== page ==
Last week, I started a conversation on Instagram Stories about drinking after I shared a quick recipe for my current favorite non-alcoholic “spritzer” and my commitment to having a healthier relationship with alcohol. I couldn’t believe the response–hundreds of direct messages sharing your own stories and expressing a desire for more conversation about this very important topic. While I wouldn’t exactly consider the amount I was drinking unhealthy, my awareness regarding purposeful choices for my body had gotten sloppy, and I was slipping into a place that, if left ignored, could definitely shift into habits that were harder to break and change my natural abilities to deal with discomfort. I don’t let myself run to the bakery to buy a creme brulee to give myself a moment of pleasure every time the kids’ demands feel overwhelming, and yet–come the witching hour–that’s what I was doing with alcohol. It wasn’t like swigging a bottle of vodka in the closet so much or passing out on the couch after too many, but I was definitely pouring a little glass of wine every night or dropping some ice in a cocktail glass for some club soda and vodka to take the edge off and present myself a calming ritual–a moment of “me time” when things got demanding.
This started to feel uncomfortable for many reasons, but it began with changes in my body. In my exercise commitment and talking with my health & fitness professionals about my goals, the conversation naturally turned to what I was putting in my body. I could eat healthy, no problem, but of course I’d laugh every week and admit that the drinks hadn’t been removed. I blamed it on the witching hour and made stupid cliché jokes about moms needing their wine. The truth is, though, I was starting to feel crappy–bloated after beer, sluggish after wine, achy after vodka. And I was hating that I couldn’t prove to myself that I had the discipline to not drink if I committed to it. I was saying things to myself like, “This is stupid–if you want to have a drink, just have a drink. It’s been a long day. You deserve it.”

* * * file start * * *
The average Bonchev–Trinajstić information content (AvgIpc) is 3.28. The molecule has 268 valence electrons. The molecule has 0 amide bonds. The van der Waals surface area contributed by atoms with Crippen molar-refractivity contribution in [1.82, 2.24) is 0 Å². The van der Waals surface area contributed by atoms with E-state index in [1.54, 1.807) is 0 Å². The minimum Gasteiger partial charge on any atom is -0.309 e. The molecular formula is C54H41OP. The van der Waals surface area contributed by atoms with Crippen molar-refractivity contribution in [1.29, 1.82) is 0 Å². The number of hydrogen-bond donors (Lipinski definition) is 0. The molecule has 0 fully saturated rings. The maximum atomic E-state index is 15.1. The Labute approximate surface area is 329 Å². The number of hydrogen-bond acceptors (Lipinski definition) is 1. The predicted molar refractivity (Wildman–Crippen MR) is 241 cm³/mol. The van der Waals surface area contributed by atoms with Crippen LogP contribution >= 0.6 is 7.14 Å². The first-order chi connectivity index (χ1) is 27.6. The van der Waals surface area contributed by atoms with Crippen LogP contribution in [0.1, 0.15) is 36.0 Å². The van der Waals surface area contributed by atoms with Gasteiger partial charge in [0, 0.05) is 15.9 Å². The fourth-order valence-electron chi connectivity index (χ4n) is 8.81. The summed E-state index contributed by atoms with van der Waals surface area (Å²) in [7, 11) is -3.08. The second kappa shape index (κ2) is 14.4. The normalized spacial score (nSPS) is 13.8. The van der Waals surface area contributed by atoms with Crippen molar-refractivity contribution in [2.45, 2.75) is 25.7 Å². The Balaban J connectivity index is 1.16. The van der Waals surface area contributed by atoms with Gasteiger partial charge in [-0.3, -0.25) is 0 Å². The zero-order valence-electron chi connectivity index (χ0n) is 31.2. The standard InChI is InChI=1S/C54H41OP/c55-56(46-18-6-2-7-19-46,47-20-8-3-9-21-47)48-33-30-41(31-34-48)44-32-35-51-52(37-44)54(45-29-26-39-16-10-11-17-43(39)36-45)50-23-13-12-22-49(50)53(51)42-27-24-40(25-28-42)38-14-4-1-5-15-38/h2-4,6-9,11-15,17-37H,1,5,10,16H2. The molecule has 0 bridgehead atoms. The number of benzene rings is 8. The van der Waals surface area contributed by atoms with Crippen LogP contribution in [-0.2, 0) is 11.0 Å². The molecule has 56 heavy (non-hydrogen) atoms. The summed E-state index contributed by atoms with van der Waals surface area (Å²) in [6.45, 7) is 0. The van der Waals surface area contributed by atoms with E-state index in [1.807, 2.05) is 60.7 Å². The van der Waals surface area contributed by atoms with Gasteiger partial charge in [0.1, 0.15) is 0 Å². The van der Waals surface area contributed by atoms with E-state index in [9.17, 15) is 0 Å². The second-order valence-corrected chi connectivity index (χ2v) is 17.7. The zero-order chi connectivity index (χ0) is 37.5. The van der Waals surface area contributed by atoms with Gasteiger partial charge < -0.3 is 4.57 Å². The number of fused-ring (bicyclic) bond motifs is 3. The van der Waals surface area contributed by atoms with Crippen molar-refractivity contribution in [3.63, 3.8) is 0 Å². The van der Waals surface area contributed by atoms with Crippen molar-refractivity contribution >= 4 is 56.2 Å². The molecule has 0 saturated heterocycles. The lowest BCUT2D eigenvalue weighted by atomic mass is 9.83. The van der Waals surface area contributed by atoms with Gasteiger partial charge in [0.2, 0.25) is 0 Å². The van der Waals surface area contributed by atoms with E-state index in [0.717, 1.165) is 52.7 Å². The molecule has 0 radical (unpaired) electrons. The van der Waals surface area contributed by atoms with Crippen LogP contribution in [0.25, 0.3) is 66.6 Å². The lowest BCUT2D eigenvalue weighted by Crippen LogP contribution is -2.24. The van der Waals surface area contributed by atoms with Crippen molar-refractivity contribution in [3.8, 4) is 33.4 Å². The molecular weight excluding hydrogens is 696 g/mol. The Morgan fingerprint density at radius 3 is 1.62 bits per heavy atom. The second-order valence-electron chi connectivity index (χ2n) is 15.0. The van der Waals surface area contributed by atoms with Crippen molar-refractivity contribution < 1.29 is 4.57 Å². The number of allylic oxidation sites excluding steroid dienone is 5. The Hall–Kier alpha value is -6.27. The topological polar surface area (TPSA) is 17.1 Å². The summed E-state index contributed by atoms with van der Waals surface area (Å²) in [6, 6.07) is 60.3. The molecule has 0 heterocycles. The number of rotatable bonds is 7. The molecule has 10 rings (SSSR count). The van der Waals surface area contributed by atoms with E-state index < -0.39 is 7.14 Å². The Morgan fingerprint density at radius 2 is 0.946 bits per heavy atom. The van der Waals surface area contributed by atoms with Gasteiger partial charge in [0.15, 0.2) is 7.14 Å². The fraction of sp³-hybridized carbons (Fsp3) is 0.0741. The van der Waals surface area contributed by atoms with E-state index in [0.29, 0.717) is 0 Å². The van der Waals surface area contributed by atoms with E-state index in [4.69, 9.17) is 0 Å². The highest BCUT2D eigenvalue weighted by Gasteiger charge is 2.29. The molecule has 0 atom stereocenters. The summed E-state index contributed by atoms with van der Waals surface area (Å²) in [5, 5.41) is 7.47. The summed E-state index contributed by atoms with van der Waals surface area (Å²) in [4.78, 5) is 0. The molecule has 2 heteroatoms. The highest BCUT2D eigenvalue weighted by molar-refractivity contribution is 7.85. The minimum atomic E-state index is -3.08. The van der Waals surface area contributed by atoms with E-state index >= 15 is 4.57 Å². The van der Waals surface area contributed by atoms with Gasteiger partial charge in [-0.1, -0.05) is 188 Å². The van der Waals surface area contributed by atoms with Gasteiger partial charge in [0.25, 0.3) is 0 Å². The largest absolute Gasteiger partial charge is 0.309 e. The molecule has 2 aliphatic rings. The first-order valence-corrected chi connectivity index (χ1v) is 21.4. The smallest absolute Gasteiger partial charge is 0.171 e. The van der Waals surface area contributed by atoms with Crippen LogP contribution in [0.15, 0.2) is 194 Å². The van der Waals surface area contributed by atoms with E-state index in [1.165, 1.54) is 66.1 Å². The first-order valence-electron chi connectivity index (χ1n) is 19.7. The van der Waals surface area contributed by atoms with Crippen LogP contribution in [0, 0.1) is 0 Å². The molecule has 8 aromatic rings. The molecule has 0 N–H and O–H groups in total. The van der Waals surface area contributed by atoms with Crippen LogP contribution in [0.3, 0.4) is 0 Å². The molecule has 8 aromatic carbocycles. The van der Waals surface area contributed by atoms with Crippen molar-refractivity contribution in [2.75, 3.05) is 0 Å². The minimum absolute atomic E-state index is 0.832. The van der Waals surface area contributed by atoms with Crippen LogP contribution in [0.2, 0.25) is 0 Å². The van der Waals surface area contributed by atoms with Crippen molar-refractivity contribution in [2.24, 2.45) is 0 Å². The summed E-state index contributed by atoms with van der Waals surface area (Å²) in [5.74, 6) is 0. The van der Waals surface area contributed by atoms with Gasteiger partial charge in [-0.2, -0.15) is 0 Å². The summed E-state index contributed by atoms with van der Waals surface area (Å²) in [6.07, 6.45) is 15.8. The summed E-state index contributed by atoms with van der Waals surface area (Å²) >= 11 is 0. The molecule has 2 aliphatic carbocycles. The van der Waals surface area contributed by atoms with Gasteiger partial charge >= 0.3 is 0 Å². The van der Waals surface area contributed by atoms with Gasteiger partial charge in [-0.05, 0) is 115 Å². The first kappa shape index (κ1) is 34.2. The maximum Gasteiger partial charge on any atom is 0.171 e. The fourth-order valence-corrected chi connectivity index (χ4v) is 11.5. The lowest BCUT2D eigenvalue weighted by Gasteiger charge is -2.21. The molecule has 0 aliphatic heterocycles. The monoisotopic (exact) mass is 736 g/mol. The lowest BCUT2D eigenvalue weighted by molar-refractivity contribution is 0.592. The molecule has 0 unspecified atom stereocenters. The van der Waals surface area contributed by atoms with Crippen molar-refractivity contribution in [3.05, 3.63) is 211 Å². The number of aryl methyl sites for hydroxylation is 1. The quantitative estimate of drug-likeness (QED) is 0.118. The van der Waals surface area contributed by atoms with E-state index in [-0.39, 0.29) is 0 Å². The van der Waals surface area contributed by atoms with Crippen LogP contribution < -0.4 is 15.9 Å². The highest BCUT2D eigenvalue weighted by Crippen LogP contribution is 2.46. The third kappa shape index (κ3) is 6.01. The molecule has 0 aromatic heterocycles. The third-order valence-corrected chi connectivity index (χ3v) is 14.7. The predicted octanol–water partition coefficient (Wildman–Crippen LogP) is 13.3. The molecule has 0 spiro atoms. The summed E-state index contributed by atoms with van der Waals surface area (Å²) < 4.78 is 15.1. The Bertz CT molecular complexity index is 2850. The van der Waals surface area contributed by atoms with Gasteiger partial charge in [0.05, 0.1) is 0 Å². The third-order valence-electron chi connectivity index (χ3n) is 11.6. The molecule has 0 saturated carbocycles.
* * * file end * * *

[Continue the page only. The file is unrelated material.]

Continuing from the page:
Earlier this spring, the motivation gods somehow granted me a great month, and I stuck to some hardcore goals of eating good, removing gluten from my diet (experimental), nearly completely cutting alcohol and diligently running and working out. The results were transformative, mainly because I felt better than I had in a long time–refreshed, productive, clear-headed, motivated. Bonus? I fit back into some of those clothes that were getting tight. Summer slipped me back a little bit, but I don’t beat myself up too much over it. Last month, though, I realized I needed to restore my awareness with drinking habits.
I’ve made one main rule for myself with alcohol, and it’s the same rule I try and use to govern everything else: Be purposeful. Don’t just pour a glass to pour it, don’t jump to get a drink the minute the house gets chaotic. Think about it. Wait until you can enjoy it. Don’t use up your alcohol quota during moments when you can’t savor the experience. I’ve found that if I wait until everything settles down when I can sit down with a book and a drink, I don’t really want one any more anyway.
As for the conversation around alcohol, I wrote this–yes, to share a goal with some transparency–but also to hopefully create a safe, open place to talk about women and alcohol without judgment and in a responsible way. While there are many beautiful, healthy conversations about sobriety out there, I’ve also witnessed a lot of holier-than-thou conversations that slant toward shaming the “weak public” for choosing to cloud their clarity with alcohol and forming an exclusive club for those who are better than that. The conversation’s even worse on the other end of the spectrum–you can’t dip a toe into social media these days without being hit with a “wine o’clock” meme that summarizes moms into a heap of weak drunks who can’t cope with life. I’ve made some of these jokes myself, and while–yes, every once in a while, there is an appropriate meme about drinking that really is funny–I want to be more aware of my contribution to this discussion. I’ll definitely feel better about sharing a cocktail recipe or posting a photo of a holiday toast if I’m making responsible decisions about moderation in my personal life.
From so many of your responses on Instagram, it sounds like many of you are in the same boat–gaining a little bit more awareness about the role of alcohol in our culture right now, especially with middle-aged women.
Here are some responses from readers (and thank you so much for joining the conversation on this!):
“So many moms our age treating alcohol use as something funny and sassy and necessary “it’s wine ‘o clock” but it worries me that it normalizes habits that shouldn’t be habits. Alcohol is fine and dandy in moderation. But having “mommy juice cups” for wine seems a bit much and worries me about what our children might see as normal and necessary to function.”
“I used to need a drink every night to take the edge off, but I started exercising four months ago and found my drinking went way down. I no longer felt like I needed it to take the edge off.”